\”This isn\’t just about a Hollywood actress facing the looming perils of 40. For Winona Ryder, but also for anyone her age, the question is this: how, if you are a product of youth culture and nothing but youth culture, do you grow up?
\”I don\’t know\” may be an honest line for 23-year-olds, but for 35-year-olds it\’s either faux naivety or dereliction of duty. X, the unknown quantity in Generation X, can\’t remain perpetually undefined. As Reality Bites tried to show, slacking is as much of a career decision as yuppie careerism. In the end, your indecision will be final, if not fatal.
Trying to grow up, it helps to be involved with something difficult, something which takes a lot of effort but which eventually rewards that effort. In other words, a craft.\”
From \”Girl uninterrupted\” by Toby Litt, March 17 2006 http://film.guardian.co.uk/features/featurepages/0,,1732563,00.html?gusrc=rss
Litt susses up the exact problem I have had with literally everyone I have known in my own age group since middle school–including the people I have considered to be my friends: that we have no identity, no purpose. We base ourselves solely on our relationships to others–other people, other things. A classic Us vs Them mentality, whereupon if You don\’t like what I like, then I don\’t like You. If You don\’t believe what I believe, then You are wrong, and I don\’t like You. Everyone trying to make everything black and white, when the world is nothing if not full of ambiguity.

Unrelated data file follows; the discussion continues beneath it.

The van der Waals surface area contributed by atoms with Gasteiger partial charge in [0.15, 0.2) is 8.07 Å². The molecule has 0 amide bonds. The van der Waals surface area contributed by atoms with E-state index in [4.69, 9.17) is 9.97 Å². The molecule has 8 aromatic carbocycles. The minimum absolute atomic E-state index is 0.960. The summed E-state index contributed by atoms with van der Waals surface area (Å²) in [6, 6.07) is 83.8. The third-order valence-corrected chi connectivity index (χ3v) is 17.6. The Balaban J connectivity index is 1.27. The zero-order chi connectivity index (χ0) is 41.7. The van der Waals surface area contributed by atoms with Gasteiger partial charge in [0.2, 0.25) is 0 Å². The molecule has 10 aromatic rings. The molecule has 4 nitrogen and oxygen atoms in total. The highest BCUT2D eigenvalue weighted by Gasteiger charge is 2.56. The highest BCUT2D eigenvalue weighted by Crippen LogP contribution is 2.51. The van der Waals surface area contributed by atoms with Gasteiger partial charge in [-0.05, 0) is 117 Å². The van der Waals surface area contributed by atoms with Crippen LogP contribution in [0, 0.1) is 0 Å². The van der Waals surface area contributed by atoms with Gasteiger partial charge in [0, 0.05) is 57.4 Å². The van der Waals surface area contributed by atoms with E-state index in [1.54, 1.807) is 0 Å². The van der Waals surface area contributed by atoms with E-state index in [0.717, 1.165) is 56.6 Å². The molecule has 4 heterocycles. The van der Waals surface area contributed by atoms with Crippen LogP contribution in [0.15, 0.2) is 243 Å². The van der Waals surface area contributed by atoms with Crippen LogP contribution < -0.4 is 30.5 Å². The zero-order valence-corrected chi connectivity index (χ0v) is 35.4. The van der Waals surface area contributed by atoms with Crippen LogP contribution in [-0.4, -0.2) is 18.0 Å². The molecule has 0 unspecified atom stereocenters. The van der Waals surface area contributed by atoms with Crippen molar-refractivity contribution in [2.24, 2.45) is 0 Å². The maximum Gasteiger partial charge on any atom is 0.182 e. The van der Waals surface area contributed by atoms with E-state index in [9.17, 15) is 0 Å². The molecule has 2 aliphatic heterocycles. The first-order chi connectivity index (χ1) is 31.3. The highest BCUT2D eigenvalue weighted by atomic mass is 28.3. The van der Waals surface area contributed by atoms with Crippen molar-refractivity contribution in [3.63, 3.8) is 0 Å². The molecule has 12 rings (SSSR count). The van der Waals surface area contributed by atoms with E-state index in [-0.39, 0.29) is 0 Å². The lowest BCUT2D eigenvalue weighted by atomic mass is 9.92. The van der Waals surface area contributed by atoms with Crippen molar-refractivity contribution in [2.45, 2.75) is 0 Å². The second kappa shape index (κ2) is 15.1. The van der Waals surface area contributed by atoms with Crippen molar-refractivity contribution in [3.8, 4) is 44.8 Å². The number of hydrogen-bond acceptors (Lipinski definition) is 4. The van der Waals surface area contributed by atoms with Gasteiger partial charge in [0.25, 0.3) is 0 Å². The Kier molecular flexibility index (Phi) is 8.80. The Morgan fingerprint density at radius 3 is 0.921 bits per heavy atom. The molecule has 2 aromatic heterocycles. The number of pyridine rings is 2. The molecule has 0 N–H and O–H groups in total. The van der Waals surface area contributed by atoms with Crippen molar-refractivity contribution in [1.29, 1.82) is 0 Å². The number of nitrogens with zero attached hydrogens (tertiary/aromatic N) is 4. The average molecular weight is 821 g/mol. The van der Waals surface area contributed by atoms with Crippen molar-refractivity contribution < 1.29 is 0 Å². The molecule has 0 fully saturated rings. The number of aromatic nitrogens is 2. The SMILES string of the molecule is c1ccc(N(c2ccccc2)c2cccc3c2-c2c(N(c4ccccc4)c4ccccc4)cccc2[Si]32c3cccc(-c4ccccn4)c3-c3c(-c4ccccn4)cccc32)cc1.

My generation can define themselves by their tastes in culture: song lyrics, movie quotes, gadget or brand alliance, lifestyle \”choices\”–oh, so sexy to be counterculture, just like everyone else in the minority with whom we claim allegiance. We give ourselves subcultural labels for life, and yet we\’re unable to say what the point of it all is.
We don\’t have a real reason to get up in the morning. Oh, sure, obligations, but how many of us are passionate about anything we do? We spend more time and money on escapism than in contributing to the greater good or even in self-improvement. More than anything else, we\’re passive consumers–be it of booze, television, gossip, technology, blow, sex toys, clothes, home tchotchkes, or anything else; we pull it on in and contribute little other than 21st Century jetsam, leaving digital trails of our self-obsessed misery in our wake.
I suppose this is why I get along best with people who are so much older, those with at least 15 years on me. Somehow, despite having been Coupland\’s original Generation X, those folks have moved beyond the aching search of the Baby Busters, the post-Baby Boomer dilemma. Depending on your source, Generation X stretched from 1958 or 1964 through 1981, at which point Generation Y kicked in. I grew up without cable tv, without a computer, and constantly hanging on the ratty Chuck Taylor shoelaces of my elder cousins; born on June 27, 1981, I tend to align myself with Generation X–the old school generation X. Not the MTV Generation or the Thatcherite kids who still haven\’t figured a damn thing out for themselves. Granted, I\’m not exactly on a straight path to personal redemption myself, but I constantly and consistently feel like I have a hell of a lot more in common with the greying old fogeys in their early 40s who like to take some time off to sit at home and read the International Herald Tribune than my peers in their 20s who can rarely be found without coke in their pockets and a constant unspoken monotone of \”I don\’t know what I\’m doing and that makes me scared, and unhappy.\”
I guess it boils down to this: I\’d rather know what I\’m doing and not be unhappy. So to quote Eugene, I don\’t ever want to be young again. I danced for five hours straight last night, but I\’ll be more than content to remain an old soul with a youthful spirit and an ageless heart.